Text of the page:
Introduction to How Nerves Work
Consider this. You touch a hot object and immediately drop it or withdraw your hand from the heat source. You do this so quickly you don't even think about it. How does this happen? Your nervous system coordinated everything. It sensed the hot object and signaled your muscles to let it go. Your nervous system, which consists of your brain, spinal cord, peripheral nerves and autonomic nerves, coordinates all movements, thoughts and sensations that you have. In this article, we'll examine the structure and functions of your nervous system, how nerve cells communicate with each other and various tissues and what can go wrong when nerves become damaged or diseased.
The nervous system:
- Senses your external and internal surroundings
- Communicates information between your brain and spinal cord and other tissues
- Coordinates voluntary movements
- Coordinates and regulates involuntary functions like breathing, heart rate, blood pressure and body temperature.
The brain is the center of the nervous system, like the microprocessor in a computer. The spinal cord and nerves are the connections, like the gates and wires in the computer. Nerves carry electrochemical signals to and from different areas of the nervous system as well as between the nervous system and other tissues and organs. Nerves are divided into four classes:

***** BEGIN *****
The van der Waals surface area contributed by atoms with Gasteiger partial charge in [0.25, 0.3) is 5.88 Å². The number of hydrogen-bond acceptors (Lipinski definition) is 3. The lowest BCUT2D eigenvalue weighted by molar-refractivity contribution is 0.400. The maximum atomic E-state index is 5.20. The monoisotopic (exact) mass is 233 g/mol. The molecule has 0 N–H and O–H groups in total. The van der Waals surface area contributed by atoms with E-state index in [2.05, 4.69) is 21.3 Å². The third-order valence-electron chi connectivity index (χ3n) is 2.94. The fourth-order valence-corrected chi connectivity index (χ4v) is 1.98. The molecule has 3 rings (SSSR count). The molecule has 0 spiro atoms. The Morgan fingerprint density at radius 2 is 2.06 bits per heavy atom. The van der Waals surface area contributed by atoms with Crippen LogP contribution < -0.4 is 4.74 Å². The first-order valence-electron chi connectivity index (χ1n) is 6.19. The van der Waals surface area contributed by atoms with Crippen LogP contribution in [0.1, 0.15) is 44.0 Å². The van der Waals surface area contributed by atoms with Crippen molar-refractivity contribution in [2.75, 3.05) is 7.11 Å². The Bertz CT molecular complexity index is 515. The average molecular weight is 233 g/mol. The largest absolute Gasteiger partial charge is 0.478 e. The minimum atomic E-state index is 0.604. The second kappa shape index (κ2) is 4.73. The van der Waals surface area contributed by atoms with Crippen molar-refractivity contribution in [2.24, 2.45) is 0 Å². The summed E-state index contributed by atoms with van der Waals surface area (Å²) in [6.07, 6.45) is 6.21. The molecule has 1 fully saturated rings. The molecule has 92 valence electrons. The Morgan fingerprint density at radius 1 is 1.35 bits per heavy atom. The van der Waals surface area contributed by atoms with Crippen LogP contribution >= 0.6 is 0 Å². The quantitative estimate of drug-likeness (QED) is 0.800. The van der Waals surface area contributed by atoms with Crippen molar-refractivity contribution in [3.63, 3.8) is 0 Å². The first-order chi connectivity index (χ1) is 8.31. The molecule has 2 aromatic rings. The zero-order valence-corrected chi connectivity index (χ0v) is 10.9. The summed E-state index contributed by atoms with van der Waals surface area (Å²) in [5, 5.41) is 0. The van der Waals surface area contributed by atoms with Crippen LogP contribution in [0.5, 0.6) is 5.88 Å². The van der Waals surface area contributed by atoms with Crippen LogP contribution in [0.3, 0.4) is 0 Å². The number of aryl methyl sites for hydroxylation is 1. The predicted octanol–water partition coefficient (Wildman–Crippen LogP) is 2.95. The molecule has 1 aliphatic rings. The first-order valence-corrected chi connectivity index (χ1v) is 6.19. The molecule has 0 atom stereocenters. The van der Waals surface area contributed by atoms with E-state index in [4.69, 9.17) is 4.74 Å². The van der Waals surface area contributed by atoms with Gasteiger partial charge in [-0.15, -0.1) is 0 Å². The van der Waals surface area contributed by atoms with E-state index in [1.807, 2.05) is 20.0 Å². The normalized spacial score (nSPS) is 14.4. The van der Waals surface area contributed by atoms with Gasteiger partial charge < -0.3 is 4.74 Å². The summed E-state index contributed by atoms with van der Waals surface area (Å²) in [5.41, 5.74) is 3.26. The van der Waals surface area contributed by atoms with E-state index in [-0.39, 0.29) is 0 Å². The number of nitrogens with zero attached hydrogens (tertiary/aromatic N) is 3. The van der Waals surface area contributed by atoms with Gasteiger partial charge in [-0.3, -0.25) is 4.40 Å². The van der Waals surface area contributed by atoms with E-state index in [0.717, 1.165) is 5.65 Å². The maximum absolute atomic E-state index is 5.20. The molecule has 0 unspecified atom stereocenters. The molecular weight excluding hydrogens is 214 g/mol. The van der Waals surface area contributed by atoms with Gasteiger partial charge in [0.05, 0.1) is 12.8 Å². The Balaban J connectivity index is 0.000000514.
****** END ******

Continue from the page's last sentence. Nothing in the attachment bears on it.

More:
- Cranial nerves connect your sense organs (eyes, ears, nose, mouth) to your brain
- Central nerves connect areas within the brain and spinal cord
- Peripheral nerves connect the spinal cord with your limbs
- Autonomic nerves connect the brain and spinal cord with your organs (heart, stomach, intestines, blood vessels, etc.)
The central nervous system consists of the brain and spinal cord, including cranial and central nerves. The peripheral nervous system consists of the peripheral nerves, and the autonomic nervous system is made of autonomic nerves. Fast reflexes, like removing your hand quickly from a heat source, involve peripheral nerves and the spinal cord. Thought processes and autonomic regulation of your organs involve various parts of the brain and are relayed to the muscles and organs through the spinal cord and peripheral/autonomic nerves.